Unfortunately, Hopper has rarely been credited when his images have been appropriated for commercial purposes. Nonetheless, the wide use of Hopper’s art commercially has, in some ways, allowed for the complete immersion of his art into today’s mainstream culture. Consequently, one does not need to know who Edward Hopper was to be familiar with his art. Despite the pop-culture appeal of his images, Hopper himself had very little interest in adopting the latest style or following the latest trend. He was a man of routine who preferred the simple things in life. His physical description matched his persona. In 1964, John Canady, the art critic for the New York Times , described Hopper as follows: “A rangy, big-boned man whose appearance suggests that he might have been a member of his college crew around the year 1900.”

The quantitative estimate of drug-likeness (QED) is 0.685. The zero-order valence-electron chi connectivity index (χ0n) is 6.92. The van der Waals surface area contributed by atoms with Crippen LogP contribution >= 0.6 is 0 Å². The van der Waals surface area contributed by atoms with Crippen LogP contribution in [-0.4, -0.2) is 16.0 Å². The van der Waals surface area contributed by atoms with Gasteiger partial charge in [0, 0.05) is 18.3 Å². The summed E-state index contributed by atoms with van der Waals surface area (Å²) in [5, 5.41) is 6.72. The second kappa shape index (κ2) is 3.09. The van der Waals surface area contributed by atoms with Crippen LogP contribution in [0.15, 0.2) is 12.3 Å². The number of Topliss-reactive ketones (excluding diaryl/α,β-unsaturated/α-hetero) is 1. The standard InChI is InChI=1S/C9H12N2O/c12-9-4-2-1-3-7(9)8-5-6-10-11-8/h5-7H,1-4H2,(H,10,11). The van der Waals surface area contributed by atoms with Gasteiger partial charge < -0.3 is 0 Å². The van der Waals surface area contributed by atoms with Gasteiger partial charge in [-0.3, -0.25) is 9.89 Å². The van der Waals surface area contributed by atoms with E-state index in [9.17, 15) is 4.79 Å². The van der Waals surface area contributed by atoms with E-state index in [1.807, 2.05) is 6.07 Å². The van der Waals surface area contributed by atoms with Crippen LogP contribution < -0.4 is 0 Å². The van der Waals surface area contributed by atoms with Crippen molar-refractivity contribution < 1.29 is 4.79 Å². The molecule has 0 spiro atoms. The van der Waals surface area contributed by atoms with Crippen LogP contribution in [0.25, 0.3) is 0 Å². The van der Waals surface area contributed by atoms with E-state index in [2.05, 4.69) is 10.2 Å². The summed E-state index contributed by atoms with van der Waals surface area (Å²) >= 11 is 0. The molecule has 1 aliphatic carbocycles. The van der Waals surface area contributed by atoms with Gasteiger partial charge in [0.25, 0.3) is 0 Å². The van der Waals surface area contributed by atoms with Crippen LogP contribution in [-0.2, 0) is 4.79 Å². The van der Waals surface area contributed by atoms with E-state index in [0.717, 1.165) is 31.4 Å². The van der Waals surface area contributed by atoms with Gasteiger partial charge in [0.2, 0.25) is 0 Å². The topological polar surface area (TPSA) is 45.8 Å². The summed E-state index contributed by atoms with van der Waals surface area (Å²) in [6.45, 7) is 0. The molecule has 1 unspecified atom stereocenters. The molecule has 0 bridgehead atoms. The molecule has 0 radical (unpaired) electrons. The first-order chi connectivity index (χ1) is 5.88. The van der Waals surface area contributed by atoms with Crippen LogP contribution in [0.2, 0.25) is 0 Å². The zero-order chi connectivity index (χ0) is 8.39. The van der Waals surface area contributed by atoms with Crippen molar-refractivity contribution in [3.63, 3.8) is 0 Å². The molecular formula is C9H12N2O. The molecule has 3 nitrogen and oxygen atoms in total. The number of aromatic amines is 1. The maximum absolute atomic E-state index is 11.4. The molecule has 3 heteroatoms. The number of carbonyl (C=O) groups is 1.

House by Railroad 1925, oil on canvas; 24 x 29 in. (61 x 74 cm).
The Museum of Modern Art, New York. The growth of cities and railroads during Hopper’s lifetime hastened the decline and desertion of many of America’s small towns. In this work Hopper portrays the last vestige of a bygone era through his representation of a Victorian house beside a railroad track.
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